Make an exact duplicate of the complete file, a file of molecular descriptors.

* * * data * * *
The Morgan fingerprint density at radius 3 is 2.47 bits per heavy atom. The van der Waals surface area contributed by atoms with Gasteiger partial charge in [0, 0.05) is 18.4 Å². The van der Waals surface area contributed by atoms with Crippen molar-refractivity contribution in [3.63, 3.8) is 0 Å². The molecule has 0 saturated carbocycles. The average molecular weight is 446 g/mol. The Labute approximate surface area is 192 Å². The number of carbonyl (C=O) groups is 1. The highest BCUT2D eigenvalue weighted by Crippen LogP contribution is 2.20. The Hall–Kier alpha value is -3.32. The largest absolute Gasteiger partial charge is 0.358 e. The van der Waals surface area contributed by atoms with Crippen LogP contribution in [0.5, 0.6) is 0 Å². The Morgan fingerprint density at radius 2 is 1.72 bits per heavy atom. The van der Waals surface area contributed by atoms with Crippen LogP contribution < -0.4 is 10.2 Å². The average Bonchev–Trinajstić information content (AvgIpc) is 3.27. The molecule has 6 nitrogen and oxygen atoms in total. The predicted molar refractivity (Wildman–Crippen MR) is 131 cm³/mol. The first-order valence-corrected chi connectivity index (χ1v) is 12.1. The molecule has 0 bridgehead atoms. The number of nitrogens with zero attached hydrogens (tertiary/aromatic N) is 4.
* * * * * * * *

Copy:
The Morgan fingerprint density at radius 3 is 2.47 bits per heavy atom. The van der Waals surface area contributed by atoms with Gasteiger partial charge in [0, 0.05) is 18.4 Å². The van der Waals surface area contributed by atoms with Crippen molar-refractivity contribution in [3.63, 3.8) is 0 Å². The molecule has 0 saturated carbocycles. The average molecular weight is 446 g/mol. The Labute approximate surface area is 192 Å². The number of carbonyl (C=O) groups is 1. The highest BCUT2D eigenvalue weighted by Crippen LogP contribution is 2.20. The Hall–Kier alpha value is -3.32. The largest absolute Gasteiger partial charge is 0.358 e. The van der Waals surface area contributed by atoms with Crippen LogP contribution in [0.5, 0.6) is 0 Å². The Morgan fingerprint density at radius 2 is 1.72 bits per heavy atom. The van der Waals surface area contributed by atoms with Crippen LogP contribution < -0.4 is 10.2 Å². The average Bonchev–Trinajstić information content (AvgIpc) is 3.27. The molecule has 6 nitrogen and oxygen atoms in total. The predicted molar refractivity (Wildman–Crippen MR) is 131 cm³/mol. The first-order valence-corrected chi connectivity index (χ1v) is 12.1. The molecule has 0 bridgehead atoms. The number of nitrogens with zero attached hydrogens (tertiary/aromatic N) is 4.